Chinatown’s past making way for the future

Ho Sun Hing Printers is in the heart of Vancouvers’s Chinatown
Photo by George Chiang

Jordan Eng, Vice President of the Vancouver Chinatown Business Improvement Association (VCBIA), is part of a group involved with the city council that is planning to bring new life to one of Vancouver’s oldest districts.

“We always hear stories of how Chinatown was [in the] past. We’re trying to create new memories, new projects,” says Eng.

Since 2000 the VCBIA, and other Chinatown organizations, have been key players in the area’s revival. Last July, city council approved a program designed to support Chinatown businesses and attract and retain customers and investors. The economic development strategy is still in its beginning phases.

Eng explains that the VCBIA’s main role is to create a marketing strategy for Chinatown, which includes plans to decorate storefronts, organize clean-ups and attract and retain tenants, among other things.

According to Eng, preserving Chinatown is important for not only retaining the Chinese identity, but also for the broader mainstream community to connect with their city’s past. In his view, it is distinct from other communities with a big Chinese population, like Richmond.

“People still consider Chinatown as the heart and soul of the Chinese community,” he says. “Here, you can identify with a historic past.”

Part of this historic past is Ho Sun Hing Printing, Canada’s first Chinese print shop, established in 1910. A family business that has been passed down for three generations, Stephen Lam still operates the store with his mother, Hilda.

He was in grade 4 when he started helping the family provide typesetting, printing and embossing services to the Chinatown community.

He describes a tight-knit community filled with people, restaurants, bakeries and no shortage of customers. Weekends would be so busy people couldn’t pass by without hitting each other.

“We used to know everybody down here,” he says.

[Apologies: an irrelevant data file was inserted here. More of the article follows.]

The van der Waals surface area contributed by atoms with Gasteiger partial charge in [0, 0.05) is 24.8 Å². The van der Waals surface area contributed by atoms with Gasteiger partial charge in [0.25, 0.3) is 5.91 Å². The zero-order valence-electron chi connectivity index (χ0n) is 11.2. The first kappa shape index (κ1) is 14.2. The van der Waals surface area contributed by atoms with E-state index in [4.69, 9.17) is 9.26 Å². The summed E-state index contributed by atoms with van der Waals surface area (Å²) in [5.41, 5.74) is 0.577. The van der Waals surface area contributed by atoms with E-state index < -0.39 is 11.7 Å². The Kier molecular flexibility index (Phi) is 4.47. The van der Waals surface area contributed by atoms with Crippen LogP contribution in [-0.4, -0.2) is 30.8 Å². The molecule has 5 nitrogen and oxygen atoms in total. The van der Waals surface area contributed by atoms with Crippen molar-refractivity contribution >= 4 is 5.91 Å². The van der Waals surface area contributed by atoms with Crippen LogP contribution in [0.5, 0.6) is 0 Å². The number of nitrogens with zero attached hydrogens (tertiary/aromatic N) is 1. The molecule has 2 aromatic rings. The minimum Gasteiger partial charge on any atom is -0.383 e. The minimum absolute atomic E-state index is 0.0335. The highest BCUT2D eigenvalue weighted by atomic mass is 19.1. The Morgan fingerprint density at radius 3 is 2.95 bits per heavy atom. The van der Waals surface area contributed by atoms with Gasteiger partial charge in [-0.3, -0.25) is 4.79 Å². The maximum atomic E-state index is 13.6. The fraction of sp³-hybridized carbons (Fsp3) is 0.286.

Eng explains that it was more of a captive market in the old days and that the older generation used to come to Chinatown to do their business, even if they didn’t live in the neighbourhood.

“There’s a lot of loyalty because it was a smaller community,” he says.

It was around the 80s and 90s when business started slowing down, says Lam, and people started moving away due to high rent, high taxes and a drug problem. He also notes technology’s part in the slowdown, as more and more people started doing everything at home on the computer.

Eng explains that part of their economic development strategy is to educate the merchants and retailers on their competitive advantage and how to market themselves. He points out that Chinatown has the lowest rent in the city, which is one of its advantages.

He also maintains that the project will be good for Chinatown because of the products and diversity of goods and services it will bring.

Though Chinatown’s future is still in the works, Ho Sun Hing Printing is set to close down due to declining business and the Lam’s plans to retire. They are planning to sell or recycle all of their inventory and equipment, some of which dates back to the 20s and is still usable today.

Lam suggests that if the city wants to develop Chinatown, they should attract more stores and restaurants with low rent rates.

“The Chinese want the cheapest rent. If it’s expensive, they’re not even going to bother,” says Lam.